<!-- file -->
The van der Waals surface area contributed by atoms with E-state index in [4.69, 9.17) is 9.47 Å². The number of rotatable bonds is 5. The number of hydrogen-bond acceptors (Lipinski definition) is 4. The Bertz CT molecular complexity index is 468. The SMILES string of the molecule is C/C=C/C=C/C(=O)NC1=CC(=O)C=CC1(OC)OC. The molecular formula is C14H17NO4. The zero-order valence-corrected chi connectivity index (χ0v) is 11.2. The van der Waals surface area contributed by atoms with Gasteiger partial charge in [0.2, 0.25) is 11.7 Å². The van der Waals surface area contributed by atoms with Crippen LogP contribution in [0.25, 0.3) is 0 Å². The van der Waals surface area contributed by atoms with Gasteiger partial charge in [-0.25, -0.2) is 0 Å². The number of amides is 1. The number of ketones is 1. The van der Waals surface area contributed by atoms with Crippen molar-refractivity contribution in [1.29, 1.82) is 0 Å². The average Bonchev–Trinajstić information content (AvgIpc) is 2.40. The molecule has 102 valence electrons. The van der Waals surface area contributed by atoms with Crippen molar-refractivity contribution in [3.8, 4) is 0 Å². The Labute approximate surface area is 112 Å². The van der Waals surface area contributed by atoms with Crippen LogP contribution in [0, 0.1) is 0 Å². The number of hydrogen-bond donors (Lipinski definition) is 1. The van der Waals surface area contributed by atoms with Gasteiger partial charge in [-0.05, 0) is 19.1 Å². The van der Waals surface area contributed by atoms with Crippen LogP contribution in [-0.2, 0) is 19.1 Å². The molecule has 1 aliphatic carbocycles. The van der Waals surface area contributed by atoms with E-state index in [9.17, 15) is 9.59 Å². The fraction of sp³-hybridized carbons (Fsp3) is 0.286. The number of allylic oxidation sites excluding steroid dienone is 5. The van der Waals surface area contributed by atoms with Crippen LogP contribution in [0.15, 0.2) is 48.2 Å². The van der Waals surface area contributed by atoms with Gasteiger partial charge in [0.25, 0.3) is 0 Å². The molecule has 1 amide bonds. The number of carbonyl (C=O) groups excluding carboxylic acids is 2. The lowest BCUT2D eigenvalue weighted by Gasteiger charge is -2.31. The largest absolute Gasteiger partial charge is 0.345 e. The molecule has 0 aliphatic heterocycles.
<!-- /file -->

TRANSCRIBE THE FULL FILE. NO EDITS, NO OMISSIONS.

The van der Waals surface area contributed by atoms with E-state index in [4.69, 9.17) is 9.47 Å². The number of rotatable bonds is 5. The number of hydrogen-bond acceptors (Lipinski definition) is 4. The Bertz CT molecular complexity index is 468. The SMILES string of the molecule is C/C=C/C=C/C(=O)NC1=CC(=O)C=CC1(OC)OC. The molecular formula is C14H17NO4. The zero-order valence-corrected chi connectivity index (χ0v) is 11.2. The van der Waals surface area contributed by atoms with Gasteiger partial charge in [0.2, 0.25) is 11.7 Å². The van der Waals surface area contributed by atoms with Crippen LogP contribution in [0.25, 0.3) is 0 Å². The van der Waals surface area contributed by atoms with Gasteiger partial charge in [-0.25, -0.2) is 0 Å². The number of amides is 1. The number of ketones is 1. The van der Waals surface area contributed by atoms with Crippen molar-refractivity contribution in [1.29, 1.82) is 0 Å². The average Bonchev–Trinajstić information content (AvgIpc) is 2.40. The molecule has 102 valence electrons. The van der Waals surface area contributed by atoms with Crippen molar-refractivity contribution in [3.8, 4) is 0 Å². The Labute approximate surface area is 112 Å². The van der Waals surface area contributed by atoms with Crippen LogP contribution in [0, 0.1) is 0 Å². The number of hydrogen-bond donors (Lipinski definition) is 1. The van der Waals surface area contributed by atoms with Gasteiger partial charge in [-0.05, 0) is 19.1 Å². The van der Waals surface area contributed by atoms with Crippen LogP contribution in [-0.2, 0) is 19.1 Å². The molecule has 1 aliphatic carbocycles. The van der Waals surface area contributed by atoms with E-state index in [9.17, 15) is 9.59 Å². The fraction of sp³-hybridized carbons (Fsp3) is 0.286. The number of allylic oxidation sites excluding steroid dienone is 5. The van der Waals surface area contributed by atoms with Crippen LogP contribution in [0.15, 0.2) is 48.2 Å². The van der Waals surface area contributed by atoms with Gasteiger partial charge in [0.25, 0.3) is 0 Å². The molecule has 1 amide bonds. The number of carbonyl (C=O) groups excluding carboxylic acids is 2. The lowest BCUT2D eigenvalue weighted by Gasteiger charge is -2.31. The largest absolute Gasteiger partial charge is 0.345 e. The molecule has 0 aliphatic heterocycles.